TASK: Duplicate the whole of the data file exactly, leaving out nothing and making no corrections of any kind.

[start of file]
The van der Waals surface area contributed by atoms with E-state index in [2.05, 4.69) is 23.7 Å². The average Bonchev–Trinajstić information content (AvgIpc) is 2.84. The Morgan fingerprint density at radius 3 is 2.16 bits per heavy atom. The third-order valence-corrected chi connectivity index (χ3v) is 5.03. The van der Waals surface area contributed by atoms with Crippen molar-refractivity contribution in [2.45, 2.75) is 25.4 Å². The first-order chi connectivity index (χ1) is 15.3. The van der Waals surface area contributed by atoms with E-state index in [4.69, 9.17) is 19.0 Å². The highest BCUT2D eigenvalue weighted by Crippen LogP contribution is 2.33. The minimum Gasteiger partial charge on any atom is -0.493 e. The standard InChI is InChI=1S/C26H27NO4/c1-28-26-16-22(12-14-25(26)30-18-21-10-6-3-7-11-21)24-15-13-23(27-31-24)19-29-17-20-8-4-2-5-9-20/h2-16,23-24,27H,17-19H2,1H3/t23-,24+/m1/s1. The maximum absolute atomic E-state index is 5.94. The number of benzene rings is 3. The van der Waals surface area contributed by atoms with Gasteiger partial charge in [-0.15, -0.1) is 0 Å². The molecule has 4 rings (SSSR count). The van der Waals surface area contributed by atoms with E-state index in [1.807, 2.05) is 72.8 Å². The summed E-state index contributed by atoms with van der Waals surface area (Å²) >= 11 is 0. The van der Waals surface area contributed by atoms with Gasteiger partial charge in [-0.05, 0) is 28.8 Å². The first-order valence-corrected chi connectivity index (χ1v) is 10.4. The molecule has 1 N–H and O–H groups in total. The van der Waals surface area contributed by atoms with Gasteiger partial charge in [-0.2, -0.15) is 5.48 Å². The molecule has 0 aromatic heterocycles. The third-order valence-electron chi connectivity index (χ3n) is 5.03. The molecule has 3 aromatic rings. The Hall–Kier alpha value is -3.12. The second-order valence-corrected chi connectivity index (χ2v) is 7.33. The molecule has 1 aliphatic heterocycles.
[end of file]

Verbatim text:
The van der Waals surface area contributed by atoms with E-state index in [2.05, 4.69) is 23.7 Å². The average Bonchev–Trinajstić information content (AvgIpc) is 2.84. The Morgan fingerprint density at radius 3 is 2.16 bits per heavy atom. The third-order valence-corrected chi connectivity index (χ3v) is 5.03. The van der Waals surface area contributed by atoms with Crippen molar-refractivity contribution in [2.45, 2.75) is 25.4 Å². The first-order chi connectivity index (χ1) is 15.3. The van der Waals surface area contributed by atoms with E-state index in [4.69, 9.17) is 19.0 Å². The highest BCUT2D eigenvalue weighted by Crippen LogP contribution is 2.33. The minimum Gasteiger partial charge on any atom is -0.493 e. The standard InChI is InChI=1S/C26H27NO4/c1-28-26-16-22(12-14-25(26)30-18-21-10-6-3-7-11-21)24-15-13-23(27-31-24)19-29-17-20-8-4-2-5-9-20/h2-16,23-24,27H,17-19H2,1H3/t23-,24+/m1/s1. The maximum absolute atomic E-state index is 5.94. The number of benzene rings is 3. The van der Waals surface area contributed by atoms with Gasteiger partial charge in [-0.15, -0.1) is 0 Å². The molecule has 4 rings (SSSR count). The van der Waals surface area contributed by atoms with E-state index in [1.807, 2.05) is 72.8 Å². The summed E-state index contributed by atoms with van der Waals surface area (Å²) >= 11 is 0. The van der Waals surface area contributed by atoms with Gasteiger partial charge in [-0.05, 0) is 28.8 Å². The first-order valence-corrected chi connectivity index (χ1v) is 10.4. The molecule has 1 N–H and O–H groups in total. The van der Waals surface area contributed by atoms with Gasteiger partial charge in [-0.2, -0.15) is 5.48 Å². The molecule has 0 aromatic heterocycles. The third-order valence-electron chi connectivity index (χ3n) is 5.03. The molecule has 3 aromatic rings. The Hall–Kier alpha value is -3.12. The second-order valence-corrected chi connectivity index (χ2v) is 7.33. The molecule has 1 aliphatic heterocycles.